See the hand-drawn illustration below. Structure refers to the extent to which your supervisor allows you to work and problem-solve independently and with minimal intervention. As the diagram shows, the objective is to find a balanced approach but ultimately the level of structure is largely determined by the CPCS supervisor’s comfort level.
Selecting a supervisor is similar to selecting a therapist. You should have a positive rapport. There should be a ‘click’.
Advantages of group supervision is affordability. Advantages of individual supervision include greater privacy.
In the State of georgia, your clinical supervisor does not need to be at your work site. (I have used the term “clinical supervisor” for purposes of distinguishing this person from your boss. In the GA licensing rules definitions, it is simply “supervisor” and “director”. Director=boss.) There are many private supervisors and you can arrange to see them at their office–same as you would see your therapist. Individual supervision with a private supervisor has many advantages–the employer/employee conflict can be eliminated, you can focus on growth and development in addition to case presentation. Private supervision usually provides a greater degree of confidentiality.
I am a specialist in LPC Supervision and adjudicated over 7000 LPC applications and 200 licensee complaints during a 7 year appointment to the GA Comp Board. I have always been happy to share my experience with counselors in any manner possible and often free of charge.
This list of tips is not exhaustive. Find a list of qualified LPC supervisors and remember: whatever choice you make, make your supervision an exciting part of your licensing journey.
Please read this article fully. It explains the complex condition in clear terms. Only some of it may apply to you. For others, it will be spot on. Eric Groh is an Atlanta counselor who has helped hundreds of Bipolar Disorder individuals greatly improve their lives through psychotherapy.
Bipolar describes the ups and downs of our mood. Ups and downs are normal. We aren’t in a good mood all of the time. We aren’t in a bad mood all of the time. That’s not how our brains operate. It is normal to feel excited. Sometimes we feel sad. Life would be boring if our mood were the same all of the time. There is Bipolar Type 1 and 2. Type 1 is much more rare. It tends to be more chronic and severe. Some believe the two disorders are only loosely related. At least 90% of those diagnosed are Type 2.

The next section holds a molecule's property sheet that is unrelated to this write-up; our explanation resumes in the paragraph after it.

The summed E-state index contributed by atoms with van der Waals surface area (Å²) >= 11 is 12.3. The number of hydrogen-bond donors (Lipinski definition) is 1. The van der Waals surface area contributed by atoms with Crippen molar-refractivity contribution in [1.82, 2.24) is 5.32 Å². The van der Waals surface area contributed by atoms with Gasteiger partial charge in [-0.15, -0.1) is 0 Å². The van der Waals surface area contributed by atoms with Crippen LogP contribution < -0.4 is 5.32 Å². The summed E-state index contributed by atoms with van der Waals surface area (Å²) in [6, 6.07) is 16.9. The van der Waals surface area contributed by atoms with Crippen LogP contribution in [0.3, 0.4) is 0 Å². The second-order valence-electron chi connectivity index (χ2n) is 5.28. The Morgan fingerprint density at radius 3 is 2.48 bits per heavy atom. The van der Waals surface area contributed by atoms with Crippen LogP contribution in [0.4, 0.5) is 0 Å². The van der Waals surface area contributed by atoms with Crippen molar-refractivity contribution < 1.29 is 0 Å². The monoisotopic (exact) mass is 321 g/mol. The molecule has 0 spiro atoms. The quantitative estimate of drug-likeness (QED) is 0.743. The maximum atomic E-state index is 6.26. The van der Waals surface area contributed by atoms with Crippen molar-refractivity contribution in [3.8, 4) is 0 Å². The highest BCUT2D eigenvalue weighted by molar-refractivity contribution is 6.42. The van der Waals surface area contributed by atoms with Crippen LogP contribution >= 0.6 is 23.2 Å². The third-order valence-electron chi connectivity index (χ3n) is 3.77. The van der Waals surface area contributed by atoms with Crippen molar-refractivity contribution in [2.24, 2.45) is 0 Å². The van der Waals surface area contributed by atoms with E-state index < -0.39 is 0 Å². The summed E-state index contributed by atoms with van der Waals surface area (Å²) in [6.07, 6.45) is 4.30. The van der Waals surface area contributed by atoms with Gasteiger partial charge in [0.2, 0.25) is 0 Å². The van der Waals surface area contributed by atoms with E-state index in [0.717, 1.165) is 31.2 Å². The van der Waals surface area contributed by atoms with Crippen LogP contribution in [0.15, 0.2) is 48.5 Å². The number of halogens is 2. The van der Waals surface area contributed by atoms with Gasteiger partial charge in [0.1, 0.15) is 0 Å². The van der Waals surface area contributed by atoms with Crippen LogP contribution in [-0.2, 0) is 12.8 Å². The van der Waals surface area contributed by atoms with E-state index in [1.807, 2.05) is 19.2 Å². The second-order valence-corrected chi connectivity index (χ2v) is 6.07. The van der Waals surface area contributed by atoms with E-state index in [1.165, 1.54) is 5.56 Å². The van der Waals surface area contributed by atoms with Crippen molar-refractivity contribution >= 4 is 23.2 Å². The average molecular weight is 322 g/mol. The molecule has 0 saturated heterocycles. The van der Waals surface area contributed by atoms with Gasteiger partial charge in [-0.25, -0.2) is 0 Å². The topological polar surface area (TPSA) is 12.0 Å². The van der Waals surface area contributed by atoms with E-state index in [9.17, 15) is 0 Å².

Watch the video above. Then return to continue reading.
The video begins with gentle waves. Interpret them as pleasant mood changes. The waves intensify with splashes of color. The colors represent ecstasy and excitement. Sadness and mourning. A normal range of emotion.
Type 2 Bipolar symptoms are often “triggered”. Panic Attacks. Memories replaying like a video. Nightmares. Rage episodes. Isolation. Dark places that feel like a cloud hanging over us. Agitation. Irritability. Negative reactions to relationship events. Disorientation.
But notice what occurs at the midpoint of the video. There are bursts and eruptions that result in a deepening of the waves. They waves become erratic and violent. These are the distressing mood swings of Bipolar Disorder.
With Type 1, sometimes nothing. They might be random due to a chemical imbalance in the brain. The person is usually prescribed medications to keep their mood steady. A full manic episode ( the older name ” manic depression ” ) includes symptoms of: (National Institute of Mental Health)
Thoughts crashing into each other.
Being unusually distracted.
Increasing activities, such as taking on multiple new projects.
Irritability or agitation.
Sleeping little or not being tired.
Having an outrageous beliefs in one’s abilities.
High risk health behavior.
When most severe, one may believe they are a prophet or great figure in history. It is even obvious to family they have severe problems. Sadly it can result in forced hospitalization. It is most effectively treated with medications to keep your mood level.
People who have deep mood swings but have never had a
full manic episode are often categorized Bipolar Type 2.
In some ways, it is a catch-all category. A diagnosis for everyone who does not meet criteria for Bipolar Type 1. While not applicable to all, the following is relevant for many.
A staggering number of adults who have survived sexual trauma in childhood are also diagnosed Bipolar 2. Many studies say at least twice the rate of non-trauma survivors. Therefore, many survivors have dramatic mood swings. If an adult survivor of molestation comes to me already diagnosed by a medical doctor, about 70% are Bipolar Type 2.
There are subtle but important differences. Symptoms may appear the same, but have different processes.With Bipolar 2, the mood swings are often not random as in Type 1. Rather, they can be triggered by stress. Panic Attacks. Flashbacks. Nightmares. Rage episodes. Isolation. Agitation. Irritability. Negative reactions to relationship events. Disorientation.